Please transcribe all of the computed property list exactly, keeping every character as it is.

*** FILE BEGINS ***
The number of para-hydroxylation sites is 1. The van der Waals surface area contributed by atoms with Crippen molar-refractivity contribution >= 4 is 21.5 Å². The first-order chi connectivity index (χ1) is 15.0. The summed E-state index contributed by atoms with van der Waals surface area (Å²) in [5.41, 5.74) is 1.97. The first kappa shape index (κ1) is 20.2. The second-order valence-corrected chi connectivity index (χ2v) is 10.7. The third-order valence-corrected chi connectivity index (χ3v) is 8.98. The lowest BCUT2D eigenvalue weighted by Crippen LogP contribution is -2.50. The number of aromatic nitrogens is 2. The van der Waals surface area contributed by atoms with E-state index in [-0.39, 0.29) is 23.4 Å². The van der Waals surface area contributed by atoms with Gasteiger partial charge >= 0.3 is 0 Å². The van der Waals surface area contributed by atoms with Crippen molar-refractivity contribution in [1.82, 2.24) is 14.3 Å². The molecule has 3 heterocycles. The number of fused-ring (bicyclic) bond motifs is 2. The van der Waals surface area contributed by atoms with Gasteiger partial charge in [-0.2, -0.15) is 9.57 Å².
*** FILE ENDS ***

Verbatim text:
The number of para-hydroxylation sites is 1. The van der Waals surface area contributed by atoms with Crippen molar-refractivity contribution >= 4 is 21.5 Å². The first-order chi connectivity index (χ1) is 15.0. The summed E-state index contributed by atoms with van der Waals surface area (Å²) in [5.41, 5.74) is 1.97. The first kappa shape index (κ1) is 20.2. The second-order valence-corrected chi connectivity index (χ2v) is 10.7. The third-order valence-corrected chi connectivity index (χ3v) is 8.98. The lowest BCUT2D eigenvalue weighted by Crippen LogP contribution is -2.50. The number of aromatic nitrogens is 2. The van der Waals surface area contributed by atoms with E-state index in [-0.39, 0.29) is 23.4 Å². The van der Waals surface area contributed by atoms with Gasteiger partial charge >= 0.3 is 0 Å². The van der Waals surface area contributed by atoms with Crippen molar-refractivity contribution in [1.82, 2.24) is 14.3 Å². The molecule has 3 heterocycles. The number of fused-ring (bicyclic) bond motifs is 2. The van der Waals surface area contributed by atoms with Gasteiger partial charge in [-0.2, -0.15) is 9.57 Å².